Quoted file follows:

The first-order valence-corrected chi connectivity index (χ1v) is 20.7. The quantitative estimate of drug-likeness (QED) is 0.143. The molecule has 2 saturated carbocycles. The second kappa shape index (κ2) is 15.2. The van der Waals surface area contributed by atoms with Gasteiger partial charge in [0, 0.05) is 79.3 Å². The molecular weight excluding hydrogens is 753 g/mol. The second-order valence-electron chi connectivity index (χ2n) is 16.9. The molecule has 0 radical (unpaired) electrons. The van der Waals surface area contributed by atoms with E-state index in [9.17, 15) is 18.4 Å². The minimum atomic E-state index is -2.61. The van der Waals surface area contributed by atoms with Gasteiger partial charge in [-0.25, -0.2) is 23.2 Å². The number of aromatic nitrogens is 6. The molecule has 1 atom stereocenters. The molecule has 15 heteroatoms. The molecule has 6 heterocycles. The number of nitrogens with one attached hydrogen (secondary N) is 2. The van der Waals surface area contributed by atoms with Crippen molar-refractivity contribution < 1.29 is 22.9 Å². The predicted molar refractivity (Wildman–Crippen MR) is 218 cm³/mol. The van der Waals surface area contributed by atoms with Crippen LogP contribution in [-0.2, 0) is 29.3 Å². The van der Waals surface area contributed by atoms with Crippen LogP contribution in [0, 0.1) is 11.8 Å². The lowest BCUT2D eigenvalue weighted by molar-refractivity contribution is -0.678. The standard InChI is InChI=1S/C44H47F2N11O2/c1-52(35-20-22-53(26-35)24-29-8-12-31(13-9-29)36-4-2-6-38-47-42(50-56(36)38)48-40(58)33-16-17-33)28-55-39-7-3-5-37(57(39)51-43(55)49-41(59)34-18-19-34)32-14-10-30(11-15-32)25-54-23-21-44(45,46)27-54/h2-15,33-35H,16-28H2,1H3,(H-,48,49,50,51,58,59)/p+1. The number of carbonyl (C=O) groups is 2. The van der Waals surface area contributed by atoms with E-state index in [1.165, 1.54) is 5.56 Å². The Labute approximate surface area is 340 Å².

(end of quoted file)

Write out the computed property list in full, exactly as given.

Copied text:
The first-order valence-corrected chi connectivity index (χ1v) is 20.7. The quantitative estimate of drug-likeness (QED) is 0.143. The molecule has 2 saturated carbocycles. The second kappa shape index (κ2) is 15.2. The van der Waals surface area contributed by atoms with Gasteiger partial charge in [0, 0.05) is 79.3 Å². The molecular weight excluding hydrogens is 753 g/mol. The second-order valence-electron chi connectivity index (χ2n) is 16.9. The molecule has 0 radical (unpaired) electrons. The van der Waals surface area contributed by atoms with E-state index in [9.17, 15) is 18.4 Å². The minimum atomic E-state index is -2.61. The van der Waals surface area contributed by atoms with Gasteiger partial charge in [-0.25, -0.2) is 23.2 Å². The number of aromatic nitrogens is 6. The molecule has 1 atom stereocenters. The molecule has 15 heteroatoms. The molecule has 6 heterocycles. The number of nitrogens with one attached hydrogen (secondary N) is 2. The van der Waals surface area contributed by atoms with Crippen molar-refractivity contribution < 1.29 is 22.9 Å². The predicted molar refractivity (Wildman–Crippen MR) is 218 cm³/mol. The van der Waals surface area contributed by atoms with Crippen LogP contribution in [-0.2, 0) is 29.3 Å². The van der Waals surface area contributed by atoms with Crippen LogP contribution in [0, 0.1) is 11.8 Å². The lowest BCUT2D eigenvalue weighted by molar-refractivity contribution is -0.678. The standard InChI is InChI=1S/C44H47F2N11O2/c1-52(35-20-22-53(26-35)24-29-8-12-31(13-9-29)36-4-2-6-38-47-42(50-56(36)38)48-40(58)33-16-17-33)28-55-39-7-3-5-37(57(39)51-43(55)49-41(59)34-18-19-34)32-14-10-30(11-15-32)25-54-23-21-44(45,46)27-54/h2-15,33-35H,16-28H2,1H3,(H-,48,49,50,51,58,59)/p+1. The number of carbonyl (C=O) groups is 2. The van der Waals surface area contributed by atoms with E-state index in [1.165, 1.54) is 5.56 Å². The Labute approximate surface area is 340 Å².